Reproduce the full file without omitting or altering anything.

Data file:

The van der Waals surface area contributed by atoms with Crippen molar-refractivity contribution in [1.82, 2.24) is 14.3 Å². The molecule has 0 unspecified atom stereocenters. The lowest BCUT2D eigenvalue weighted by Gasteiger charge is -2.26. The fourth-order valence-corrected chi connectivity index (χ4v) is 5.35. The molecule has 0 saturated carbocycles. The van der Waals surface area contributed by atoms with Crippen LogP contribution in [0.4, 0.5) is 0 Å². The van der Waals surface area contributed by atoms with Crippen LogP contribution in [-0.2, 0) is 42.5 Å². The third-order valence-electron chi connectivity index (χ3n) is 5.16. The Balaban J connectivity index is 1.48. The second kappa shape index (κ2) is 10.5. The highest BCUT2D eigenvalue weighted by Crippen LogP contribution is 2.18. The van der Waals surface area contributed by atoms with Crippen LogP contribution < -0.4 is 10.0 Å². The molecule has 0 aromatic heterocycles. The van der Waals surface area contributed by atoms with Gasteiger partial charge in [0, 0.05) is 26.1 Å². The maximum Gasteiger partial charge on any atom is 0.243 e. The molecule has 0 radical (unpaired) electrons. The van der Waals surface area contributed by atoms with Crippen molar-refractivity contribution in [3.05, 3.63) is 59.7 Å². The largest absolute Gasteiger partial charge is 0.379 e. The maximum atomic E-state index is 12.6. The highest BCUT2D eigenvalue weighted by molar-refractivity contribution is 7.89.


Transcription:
The van der Waals surface area contributed by atoms with Crippen molar-refractivity contribution in [1.82, 2.24) is 14.3 Å². The molecule has 0 unspecified atom stereocenters. The lowest BCUT2D eigenvalue weighted by Gasteiger charge is -2.26. The fourth-order valence-corrected chi connectivity index (χ4v) is 5.35. The molecule has 0 saturated carbocycles. The van der Waals surface area contributed by atoms with Crippen LogP contribution in [0.4, 0.5) is 0 Å². The van der Waals surface area contributed by atoms with Crippen LogP contribution in [-0.2, 0) is 42.5 Å². The third-order valence-electron chi connectivity index (χ3n) is 5.16. The Balaban J connectivity index is 1.48. The second kappa shape index (κ2) is 10.5. The highest BCUT2D eigenvalue weighted by Crippen LogP contribution is 2.18. The van der Waals surface area contributed by atoms with Crippen LogP contribution < -0.4 is 10.0 Å². The molecule has 0 aromatic heterocycles. The van der Waals surface area contributed by atoms with Gasteiger partial charge in [0, 0.05) is 26.1 Å². The maximum Gasteiger partial charge on any atom is 0.243 e. The molecule has 0 radical (unpaired) electrons. The van der Waals surface area contributed by atoms with Crippen molar-refractivity contribution in [3.05, 3.63) is 59.7 Å². The largest absolute Gasteiger partial charge is 0.379 e. The maximum atomic E-state index is 12.6. The highest BCUT2D eigenvalue weighted by molar-refractivity contribution is 7.89.